Kenya needs to invest in advancing literacy and numeracy skills in early grades.

Learning outcomes for children in early grades are poor despite ambitious education reforms in the country, such as the free primary education act and the introduction of the competency-based curriculum (CBC). Reports show that while the COVID-19 pandemic contributed to huge learning losses, over the years the salient issue has been that children were in school but not learning. This is the case, especially for foundational literacy and numeracy.

A learning assessment by a non-governmental organization called Uwezo in 2021 showed that 60 percent of grade four learners could not read a grade three appropriate text. In 2014 one out of every 10 Kenyan children completed primary school without having fully mastered class two skills, the report showed. These basic skills are necessary for children to understand and engage with the material they are taught in school and to acquire technical and higher-order skills as they progress in their studies. Lost learning that takes root in the earliest years of children’s lives fails to narrow in the following years.

This year marks the mid-point between the adoption and finish line of the 2030 Agenda for Sustainable Development. To meet the target for inclusive and equitable quality education and promote lifelong learning opportunities for all, the spotlight must be turned to ensure that children are learning.

Foremost, it is essential to assess every child to measure their learning level and design interventions to help the children who fall behind to catch up. The curriculum cannot be a one-size-fits-all because children are not homogenous in how they learn and understand concepts. There are various reasons why children in early grades may struggle to learn basic literacy skills such as reading, writing, and arithmetic. One factor is the language of instruction. Young children, especially from rural areas with only their home language, may struggle to understand curriculum content due to their limited English proficiency. Other factors include a lack of support from parents and caregivers who may have limited education and a lack of resources in the classroom.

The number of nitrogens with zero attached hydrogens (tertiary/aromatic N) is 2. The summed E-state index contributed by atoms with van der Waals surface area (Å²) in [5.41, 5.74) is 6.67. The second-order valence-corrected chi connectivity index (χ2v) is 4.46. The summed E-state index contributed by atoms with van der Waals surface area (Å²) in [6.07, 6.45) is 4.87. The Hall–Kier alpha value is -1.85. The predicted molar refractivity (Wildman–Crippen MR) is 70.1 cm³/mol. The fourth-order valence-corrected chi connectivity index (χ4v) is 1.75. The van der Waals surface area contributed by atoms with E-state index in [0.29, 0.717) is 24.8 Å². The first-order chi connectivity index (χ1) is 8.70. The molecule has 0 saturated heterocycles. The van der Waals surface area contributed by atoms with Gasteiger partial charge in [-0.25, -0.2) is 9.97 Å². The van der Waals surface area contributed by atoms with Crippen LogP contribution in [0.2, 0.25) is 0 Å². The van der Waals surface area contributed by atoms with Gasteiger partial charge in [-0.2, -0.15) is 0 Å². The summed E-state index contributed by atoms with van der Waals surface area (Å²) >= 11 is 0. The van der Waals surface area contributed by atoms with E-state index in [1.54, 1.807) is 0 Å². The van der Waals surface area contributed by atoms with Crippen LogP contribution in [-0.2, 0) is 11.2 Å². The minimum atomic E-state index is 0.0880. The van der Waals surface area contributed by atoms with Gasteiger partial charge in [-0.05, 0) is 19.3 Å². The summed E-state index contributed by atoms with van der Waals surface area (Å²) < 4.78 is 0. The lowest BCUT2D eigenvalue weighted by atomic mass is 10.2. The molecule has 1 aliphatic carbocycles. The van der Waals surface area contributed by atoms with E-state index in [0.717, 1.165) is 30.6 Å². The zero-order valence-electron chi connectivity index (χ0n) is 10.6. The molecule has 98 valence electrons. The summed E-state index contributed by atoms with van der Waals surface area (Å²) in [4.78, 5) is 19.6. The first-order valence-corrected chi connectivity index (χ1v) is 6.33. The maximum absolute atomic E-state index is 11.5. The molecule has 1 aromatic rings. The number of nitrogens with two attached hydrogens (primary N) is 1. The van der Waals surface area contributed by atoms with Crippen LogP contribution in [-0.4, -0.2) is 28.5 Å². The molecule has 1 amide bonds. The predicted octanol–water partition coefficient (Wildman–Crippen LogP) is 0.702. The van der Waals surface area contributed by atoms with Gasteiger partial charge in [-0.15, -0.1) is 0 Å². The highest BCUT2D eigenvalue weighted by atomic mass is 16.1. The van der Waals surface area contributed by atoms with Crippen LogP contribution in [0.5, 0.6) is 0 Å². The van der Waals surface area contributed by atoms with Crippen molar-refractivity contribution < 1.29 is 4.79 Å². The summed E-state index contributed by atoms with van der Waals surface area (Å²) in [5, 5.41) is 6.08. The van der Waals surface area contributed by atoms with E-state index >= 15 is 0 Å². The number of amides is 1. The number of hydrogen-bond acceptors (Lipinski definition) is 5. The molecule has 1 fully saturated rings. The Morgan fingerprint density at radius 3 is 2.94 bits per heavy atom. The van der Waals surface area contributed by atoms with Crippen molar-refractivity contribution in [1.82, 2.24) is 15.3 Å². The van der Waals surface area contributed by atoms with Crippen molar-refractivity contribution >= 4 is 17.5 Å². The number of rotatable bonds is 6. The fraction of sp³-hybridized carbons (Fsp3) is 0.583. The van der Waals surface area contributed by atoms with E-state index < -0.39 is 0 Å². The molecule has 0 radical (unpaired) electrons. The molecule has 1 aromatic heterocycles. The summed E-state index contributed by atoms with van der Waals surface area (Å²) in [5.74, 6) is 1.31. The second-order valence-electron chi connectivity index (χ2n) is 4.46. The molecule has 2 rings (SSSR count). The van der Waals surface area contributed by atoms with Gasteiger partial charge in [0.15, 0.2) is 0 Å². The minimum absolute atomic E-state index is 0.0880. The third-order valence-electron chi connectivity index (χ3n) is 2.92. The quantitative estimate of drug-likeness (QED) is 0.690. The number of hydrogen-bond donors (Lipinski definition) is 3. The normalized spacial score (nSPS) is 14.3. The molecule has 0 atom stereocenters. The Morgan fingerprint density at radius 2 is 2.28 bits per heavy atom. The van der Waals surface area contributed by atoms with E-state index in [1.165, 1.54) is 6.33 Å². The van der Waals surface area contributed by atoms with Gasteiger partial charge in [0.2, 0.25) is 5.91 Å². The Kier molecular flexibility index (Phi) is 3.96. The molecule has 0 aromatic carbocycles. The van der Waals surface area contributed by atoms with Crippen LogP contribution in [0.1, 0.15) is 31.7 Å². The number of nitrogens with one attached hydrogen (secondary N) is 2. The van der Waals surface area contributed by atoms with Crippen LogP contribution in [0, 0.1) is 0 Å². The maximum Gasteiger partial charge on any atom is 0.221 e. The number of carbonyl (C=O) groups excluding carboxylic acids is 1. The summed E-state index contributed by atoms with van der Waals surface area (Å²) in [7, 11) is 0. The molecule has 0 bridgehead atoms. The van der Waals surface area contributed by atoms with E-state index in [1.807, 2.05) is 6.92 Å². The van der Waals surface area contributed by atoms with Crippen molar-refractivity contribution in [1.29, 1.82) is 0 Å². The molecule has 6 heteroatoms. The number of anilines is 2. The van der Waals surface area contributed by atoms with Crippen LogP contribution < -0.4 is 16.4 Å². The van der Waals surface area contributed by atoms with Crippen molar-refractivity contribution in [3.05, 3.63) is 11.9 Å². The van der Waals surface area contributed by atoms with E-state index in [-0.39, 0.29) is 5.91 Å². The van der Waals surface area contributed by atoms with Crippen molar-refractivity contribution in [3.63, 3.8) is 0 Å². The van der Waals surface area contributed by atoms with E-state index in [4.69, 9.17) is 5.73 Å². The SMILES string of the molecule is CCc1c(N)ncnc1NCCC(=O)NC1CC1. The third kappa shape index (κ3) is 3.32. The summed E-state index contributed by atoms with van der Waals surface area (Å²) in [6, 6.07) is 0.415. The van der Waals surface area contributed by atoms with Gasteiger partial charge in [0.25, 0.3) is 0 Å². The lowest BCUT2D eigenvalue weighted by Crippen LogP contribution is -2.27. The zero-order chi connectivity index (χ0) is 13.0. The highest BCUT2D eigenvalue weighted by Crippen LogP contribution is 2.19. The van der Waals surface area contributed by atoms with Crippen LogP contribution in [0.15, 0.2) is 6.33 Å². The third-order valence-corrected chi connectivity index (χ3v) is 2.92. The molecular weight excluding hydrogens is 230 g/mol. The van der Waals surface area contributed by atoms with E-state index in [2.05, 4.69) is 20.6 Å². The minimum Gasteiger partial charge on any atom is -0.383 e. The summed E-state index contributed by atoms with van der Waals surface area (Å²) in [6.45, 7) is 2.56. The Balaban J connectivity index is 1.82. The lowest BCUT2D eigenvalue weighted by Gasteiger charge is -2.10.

Supporting vigorous innovative programs that promote tailored instruction and remedial education could help the country achieve equitable foundational skills among its young learners. One such accelerated learning program is Teaching at the Right Level (TaRL), pioneered by Pratham, an Indian NGO, and has been piloted successfully in several African countries. TaRL evaluates children using a simple assessment tool and then groups them according to learning level rather than age or grade. Each group is taught using appropriate fun/play activities and materials, starting from what the child already knows.

Also, research shows that learners benefit from using their home language in education in the early grades (ahead of a late primary transition stage) and that this leads to a more positive attitude towards school, gives learners confidence, and helps to affirm their cultural identity. The Ministry of Education, Science and Technology recommend that the predominant language spoken in a school’s catchment area should be used as the language of instruction for the first three years of primary education and that English should be taught as a subject from Primary one, this, however, has not been properly implemented.

Additionally, Kenya needs to empower its teachers and ensure they are trained and supported to lead learning, and produce and harness relevant research and innovations. Teachers are the engines at the heart of our education systems.  Teachers are ready to transform education, to transform learners by equipping them with foundational skills, and to stimulate their curiosity and ability to continue learning throughout their lives.

Finally, learning spaces must be re-imagined beyond physical classrooms to accommodate digital and remote learning technologies so that education is resilient and continues during a crisis or disruption.

Experts say that lifelong education starting in the earliest years can break the cycle of poverty, improve health outcomes, and prepare people to become productive members of society. The spotlight must be turned on children’s learning to achieve this.

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